Monday, April 6, 2009

Bring on the Bocce!

It's a game that has been played in one form or another for thousands of years, yet its popularity in North America has only recently begun to grow. The French are surely not particularly pleased that America has adopted the Italian name ('bocce' is the plural of 'boccia', meaning 'bowl'), rather than the French pétanque, mais c'est la vie.
There are several theories about bocce's origins, but most sports historians agree that Roman soldiers began playing a primitive form of the game over two thousand years ago. A small stone called a "leader" would be thrown first, then larger stones were thrown at the leader, and the closest to the leader would score.
Until recently, most North American proponents of the game were descendants of Italian immigrants, who still cling to it as a nostalgic vestige of the old country. Slowly but surely, however, it is beginning to gain popularity among those who simply appreciate the sport's relaxing and community-building qualities, and bocce alleys are cropping up in not-so-Italian areas (including Chattanooga, TN, where this photo was taken).
Here is one American who says, "Bring on the bocce!"

Tuesday, March 31, 2009

The Allure of Alsace

If you're considering joining us for the inaugural World to the Wise Cultural Tour, here's something else to tempt you: step for a day into the magical microworld of Alsace, the region in the northeast corner of France which has gone back and forth between Germany and France for generations.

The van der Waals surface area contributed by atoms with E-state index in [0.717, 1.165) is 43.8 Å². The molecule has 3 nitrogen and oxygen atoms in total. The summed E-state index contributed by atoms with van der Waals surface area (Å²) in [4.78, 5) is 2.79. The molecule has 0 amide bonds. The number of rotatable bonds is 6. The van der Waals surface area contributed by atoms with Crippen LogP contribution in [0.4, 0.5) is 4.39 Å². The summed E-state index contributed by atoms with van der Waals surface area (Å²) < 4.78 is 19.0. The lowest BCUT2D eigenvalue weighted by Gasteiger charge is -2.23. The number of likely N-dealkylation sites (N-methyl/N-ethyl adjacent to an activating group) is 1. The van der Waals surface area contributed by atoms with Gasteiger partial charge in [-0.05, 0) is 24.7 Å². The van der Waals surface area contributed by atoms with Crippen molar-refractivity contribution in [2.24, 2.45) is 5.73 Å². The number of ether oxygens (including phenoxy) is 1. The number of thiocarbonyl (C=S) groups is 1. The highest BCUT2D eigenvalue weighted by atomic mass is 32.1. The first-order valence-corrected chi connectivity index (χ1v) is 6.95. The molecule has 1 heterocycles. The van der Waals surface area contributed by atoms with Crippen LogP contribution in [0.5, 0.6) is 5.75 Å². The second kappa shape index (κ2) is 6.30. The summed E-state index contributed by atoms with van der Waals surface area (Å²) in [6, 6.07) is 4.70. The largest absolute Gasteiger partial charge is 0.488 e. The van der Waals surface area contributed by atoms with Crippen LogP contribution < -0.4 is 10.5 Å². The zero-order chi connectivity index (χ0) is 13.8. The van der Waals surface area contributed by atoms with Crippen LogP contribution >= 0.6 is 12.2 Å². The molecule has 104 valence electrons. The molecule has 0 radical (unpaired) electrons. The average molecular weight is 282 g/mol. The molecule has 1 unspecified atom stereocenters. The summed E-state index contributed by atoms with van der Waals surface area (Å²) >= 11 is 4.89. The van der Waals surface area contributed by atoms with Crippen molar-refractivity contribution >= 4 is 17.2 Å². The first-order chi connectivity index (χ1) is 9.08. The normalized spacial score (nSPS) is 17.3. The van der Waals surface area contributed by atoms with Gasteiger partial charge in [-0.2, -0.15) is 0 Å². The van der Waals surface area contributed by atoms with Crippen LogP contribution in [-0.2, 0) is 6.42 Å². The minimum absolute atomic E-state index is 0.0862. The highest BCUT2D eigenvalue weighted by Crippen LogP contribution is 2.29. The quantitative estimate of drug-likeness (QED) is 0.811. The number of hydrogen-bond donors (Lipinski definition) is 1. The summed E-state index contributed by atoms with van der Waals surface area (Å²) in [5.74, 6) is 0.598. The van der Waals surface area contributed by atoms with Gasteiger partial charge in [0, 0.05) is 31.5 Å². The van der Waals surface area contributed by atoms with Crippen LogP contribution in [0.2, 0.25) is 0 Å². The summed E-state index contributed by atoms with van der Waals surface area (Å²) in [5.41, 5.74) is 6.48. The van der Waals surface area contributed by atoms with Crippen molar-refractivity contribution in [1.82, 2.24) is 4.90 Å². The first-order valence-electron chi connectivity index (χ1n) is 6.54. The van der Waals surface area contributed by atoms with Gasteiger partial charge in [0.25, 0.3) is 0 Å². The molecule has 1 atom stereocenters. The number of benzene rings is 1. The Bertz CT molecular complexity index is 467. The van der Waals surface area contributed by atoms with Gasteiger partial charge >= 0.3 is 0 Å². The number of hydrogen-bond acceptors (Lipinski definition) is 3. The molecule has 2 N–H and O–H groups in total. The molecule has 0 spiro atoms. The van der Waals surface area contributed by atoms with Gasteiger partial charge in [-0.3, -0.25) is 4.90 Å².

Alsace is a region like no other: although it is part of France and everyone speaks French, the German influence is everywhere -- including the storybook architecture seen in this photo. And even though all Alsatians are French, they have managed to preserve their own language over the years, which actually resembles Swiss German as much as anything.

The largest city in Alsace is Strasbourg, dubbed the Crossroads of Europe. This gem of a city is indeed of crossroads of diplomatic, high-tech, educational and religious communities: it is the seat of the European Parliament, the University of Strasbourg, and, as far as France is concerned, a rare coexistence of the Catholic and Protestant traditions.

And we won't set foot in Alsace without sampling the famous tarte flambée (flammekueche in Alsatian) -- a delicious, thin-crusted pizza with crème fraîche, bacon and onions, baked in a wood-burning oven.

Care to join us? Visit www.worldtothewise.net to find out more!